Do you have any thoughts on the twist tiller extension solution v. control line?

Ed & Matt

Hendo
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Re: Upgrade of US1112

Post by Hendo » Wed Feb 22, 2012 5:06 am

I would set up the foil to a control line to get yourself sailing . you can allways add the twister later.
ask Cameron what he thinks of the Bieker foil, we have the molds in the shop, and could set you guys up.
Kris,
Henderson boat.com

Pirate
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Re: Upgrade of US1112

Post by Pirate » Thu Mar 08, 2012 2:47 am

Progress to date:

We removed all the old mounting blocks and faired holes with thickened epoxy. All the wood was wet so it would have caused issues later anyway. I did burn through the single layer of carbon skin in several spots, but, fixed those. Trying to figure out how to install carbon laminates without fraying the edges. Shu seems to have this down as his carbon joints look great! I understand that the International Yacht Restoration Society in Newport has said that fine working with carbon requires at least as much skill as working with wood!

We have decided to put 5 control lines about 3.5 feet forward of the transom. Cunningham, Vang, upper shrouds, jib car, and a spare for the 'T' foil if we cannot get a universal joint. We decided not to copy the K3 with the controls forward based on Brad's advice. The design choices (this is an ICE design with no racks) for mounting are: a pedistal like the B6, or mounting the cleats more or less flush with the slope of the topside flair. Or some new idea! The other controls are now on the mast step (Jib halyard, shrouds, forestay).
We haven't worked out the control line take up yet. The new boats seem to wrap the lines around the boat to the opposite side then use bungy which gives them almost a full boat length of take up.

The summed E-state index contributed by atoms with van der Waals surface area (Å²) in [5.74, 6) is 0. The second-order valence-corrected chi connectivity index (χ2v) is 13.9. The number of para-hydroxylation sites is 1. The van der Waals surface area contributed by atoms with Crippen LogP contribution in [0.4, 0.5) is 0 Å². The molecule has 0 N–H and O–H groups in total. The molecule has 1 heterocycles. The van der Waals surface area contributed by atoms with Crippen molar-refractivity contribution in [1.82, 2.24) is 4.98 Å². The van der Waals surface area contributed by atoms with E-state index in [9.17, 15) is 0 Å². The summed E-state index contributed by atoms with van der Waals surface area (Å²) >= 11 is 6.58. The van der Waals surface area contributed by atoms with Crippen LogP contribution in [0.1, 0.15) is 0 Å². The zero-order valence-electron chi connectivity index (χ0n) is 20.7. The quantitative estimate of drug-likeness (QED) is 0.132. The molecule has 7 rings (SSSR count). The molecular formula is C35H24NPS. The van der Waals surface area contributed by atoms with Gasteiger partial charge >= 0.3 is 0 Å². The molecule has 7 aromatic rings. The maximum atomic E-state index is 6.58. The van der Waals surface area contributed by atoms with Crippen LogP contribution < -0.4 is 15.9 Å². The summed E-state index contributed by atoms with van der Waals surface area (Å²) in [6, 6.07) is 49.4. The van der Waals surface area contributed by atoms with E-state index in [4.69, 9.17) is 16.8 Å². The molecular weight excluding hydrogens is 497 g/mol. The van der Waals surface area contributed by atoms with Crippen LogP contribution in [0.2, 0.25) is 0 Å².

Matt is a ME (Junior going to NY Institute of Technology) so I tasked him with the design of the bronze piece including a FEA showing where to put the lightening holes or slots. I have a friend with a NC Machine who is eager to do something non routine who said he would love to machine bronze. We are going to copy Shu's method and build a casset to hold the bronze piece then attach it to the existing rudder POD.

Since I will need carbon tubes to support the top of the rudder POD, I am going to try using a cardboard tube about 1.5" OD, wrapping it with Wax paper then adding carbon. The idea is if it gets stuck, I can pull the cardboard out in pieces. I am also going to let the tube stick out on one end and add a tab to the carbon part so I can have something to pull on. I have to remember to measure the beam tio be sure its under the max before I put the tubes on.

This is great point in the project as the deconstruction is complete and we can start building the new things.

I have to remember to weigh the truly bare hull beofre I start adding things. It is amazing how many block, shackles, jam clats and other rigging there is on this boat. I did weight the boat with the mast, spin pole, boom and rigging and it came in at 85kg. The mast is 20 and the boom & spin pole about 5 each.

Matt & Ed

Scott
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Re: Upgrade of US1112

Post by Scott » Thu Mar 08, 2012 5:32 am

Here's an example on a Morrison 8

-Scott
Attachments
morrison 8 control pod.jpg

_chris_
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Re: Upgrade of US1112

Post by _chris_ » Thu Mar 08, 2012 4:02 pm

Cool. I hope you gets can bring the finished product to Toronto in 2013!

Dan H
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Re: Upgrade of US1112

Post by Dan H » Thu Mar 08, 2012 6:11 pm

Re finishing nicely,
Whilst by no means the don, my advice would be as follows: the cloth that you use for any finishing layers will have an effect - go for tighter plain weaves rather than twill 2 x 2s